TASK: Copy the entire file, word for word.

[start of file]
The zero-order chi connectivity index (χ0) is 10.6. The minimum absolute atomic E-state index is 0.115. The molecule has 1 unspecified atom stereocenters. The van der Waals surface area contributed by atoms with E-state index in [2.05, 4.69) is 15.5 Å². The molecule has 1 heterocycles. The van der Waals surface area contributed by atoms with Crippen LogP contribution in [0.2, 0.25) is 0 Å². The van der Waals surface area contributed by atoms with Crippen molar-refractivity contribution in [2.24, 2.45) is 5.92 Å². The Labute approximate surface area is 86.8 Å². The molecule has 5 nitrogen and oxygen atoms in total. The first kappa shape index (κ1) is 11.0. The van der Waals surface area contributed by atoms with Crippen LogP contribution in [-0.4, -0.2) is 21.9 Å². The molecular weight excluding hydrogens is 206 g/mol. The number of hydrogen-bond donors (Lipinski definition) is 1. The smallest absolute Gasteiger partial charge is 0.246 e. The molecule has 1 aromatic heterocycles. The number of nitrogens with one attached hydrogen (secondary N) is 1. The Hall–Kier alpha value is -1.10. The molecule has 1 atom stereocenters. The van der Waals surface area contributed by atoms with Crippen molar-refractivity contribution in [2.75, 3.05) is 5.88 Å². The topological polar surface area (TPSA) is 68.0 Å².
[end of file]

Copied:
The zero-order chi connectivity index (χ0) is 10.6. The minimum absolute atomic E-state index is 0.115. The molecule has 1 unspecified atom stereocenters. The van der Waals surface area contributed by atoms with E-state index in [2.05, 4.69) is 15.5 Å². The molecule has 1 heterocycles. The van der Waals surface area contributed by atoms with Crippen LogP contribution in [0.2, 0.25) is 0 Å². The van der Waals surface area contributed by atoms with Crippen molar-refractivity contribution in [2.24, 2.45) is 5.92 Å². The Labute approximate surface area is 86.8 Å². The molecule has 5 nitrogen and oxygen atoms in total. The first kappa shape index (κ1) is 11.0. The van der Waals surface area contributed by atoms with Crippen LogP contribution in [-0.4, -0.2) is 21.9 Å². The molecular weight excluding hydrogens is 206 g/mol. The number of hydrogen-bond donors (Lipinski definition) is 1. The smallest absolute Gasteiger partial charge is 0.246 e. The molecule has 1 aromatic heterocycles. The number of nitrogens with one attached hydrogen (secondary N) is 1. The Hall–Kier alpha value is -1.10. The molecule has 1 atom stereocenters. The van der Waals surface area contributed by atoms with Crippen molar-refractivity contribution in [2.75, 3.05) is 5.88 Å². The topological polar surface area (TPSA) is 68.0 Å².